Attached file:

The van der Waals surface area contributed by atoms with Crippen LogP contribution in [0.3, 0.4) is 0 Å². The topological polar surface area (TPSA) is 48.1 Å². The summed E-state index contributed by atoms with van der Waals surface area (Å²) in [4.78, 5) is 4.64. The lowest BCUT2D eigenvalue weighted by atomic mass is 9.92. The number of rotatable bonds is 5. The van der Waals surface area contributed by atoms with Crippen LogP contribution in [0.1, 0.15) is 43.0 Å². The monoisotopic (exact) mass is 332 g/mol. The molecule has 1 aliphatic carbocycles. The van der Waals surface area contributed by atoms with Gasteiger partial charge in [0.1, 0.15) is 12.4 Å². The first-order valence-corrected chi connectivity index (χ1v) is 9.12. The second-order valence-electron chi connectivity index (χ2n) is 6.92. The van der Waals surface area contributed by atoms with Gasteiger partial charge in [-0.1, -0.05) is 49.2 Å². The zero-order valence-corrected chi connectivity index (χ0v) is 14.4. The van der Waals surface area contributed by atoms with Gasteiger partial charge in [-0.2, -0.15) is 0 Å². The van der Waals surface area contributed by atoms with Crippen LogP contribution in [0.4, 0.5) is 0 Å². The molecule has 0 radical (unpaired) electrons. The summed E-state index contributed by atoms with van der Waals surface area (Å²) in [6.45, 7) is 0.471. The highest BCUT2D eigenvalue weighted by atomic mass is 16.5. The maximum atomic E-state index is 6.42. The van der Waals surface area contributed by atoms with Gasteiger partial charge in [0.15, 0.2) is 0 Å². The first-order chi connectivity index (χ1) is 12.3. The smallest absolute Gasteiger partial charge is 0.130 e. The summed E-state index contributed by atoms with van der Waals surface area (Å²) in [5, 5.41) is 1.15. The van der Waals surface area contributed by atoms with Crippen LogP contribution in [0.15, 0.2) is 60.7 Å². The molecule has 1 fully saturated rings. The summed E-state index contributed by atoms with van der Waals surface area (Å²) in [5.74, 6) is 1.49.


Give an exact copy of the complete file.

The van der Waals surface area contributed by atoms with Crippen LogP contribution in [0.3, 0.4) is 0 Å². The topological polar surface area (TPSA) is 48.1 Å². The summed E-state index contributed by atoms with van der Waals surface area (Å²) in [4.78, 5) is 4.64. The lowest BCUT2D eigenvalue weighted by atomic mass is 9.92. The number of rotatable bonds is 5. The van der Waals surface area contributed by atoms with Crippen LogP contribution in [0.1, 0.15) is 43.0 Å². The monoisotopic (exact) mass is 332 g/mol. The molecule has 1 aliphatic carbocycles. The van der Waals surface area contributed by atoms with Gasteiger partial charge in [0.1, 0.15) is 12.4 Å². The first-order valence-corrected chi connectivity index (χ1v) is 9.12. The second-order valence-electron chi connectivity index (χ2n) is 6.92. The van der Waals surface area contributed by atoms with Gasteiger partial charge in [-0.1, -0.05) is 49.2 Å². The zero-order valence-corrected chi connectivity index (χ0v) is 14.4. The van der Waals surface area contributed by atoms with Gasteiger partial charge in [-0.2, -0.15) is 0 Å². The van der Waals surface area contributed by atoms with Crippen LogP contribution in [0.4, 0.5) is 0 Å². The molecule has 0 radical (unpaired) electrons. The summed E-state index contributed by atoms with van der Waals surface area (Å²) in [6.45, 7) is 0.471. The highest BCUT2D eigenvalue weighted by atomic mass is 16.5. The maximum atomic E-state index is 6.42. The van der Waals surface area contributed by atoms with Gasteiger partial charge in [0.15, 0.2) is 0 Å². The first-order chi connectivity index (χ1) is 12.3. The smallest absolute Gasteiger partial charge is 0.130 e. The summed E-state index contributed by atoms with van der Waals surface area (Å²) in [5, 5.41) is 1.15. The van der Waals surface area contributed by atoms with Crippen LogP contribution in [0.15, 0.2) is 60.7 Å². The molecule has 1 fully saturated rings. The summed E-state index contributed by atoms with van der Waals surface area (Å²) in [5.74, 6) is 1.49.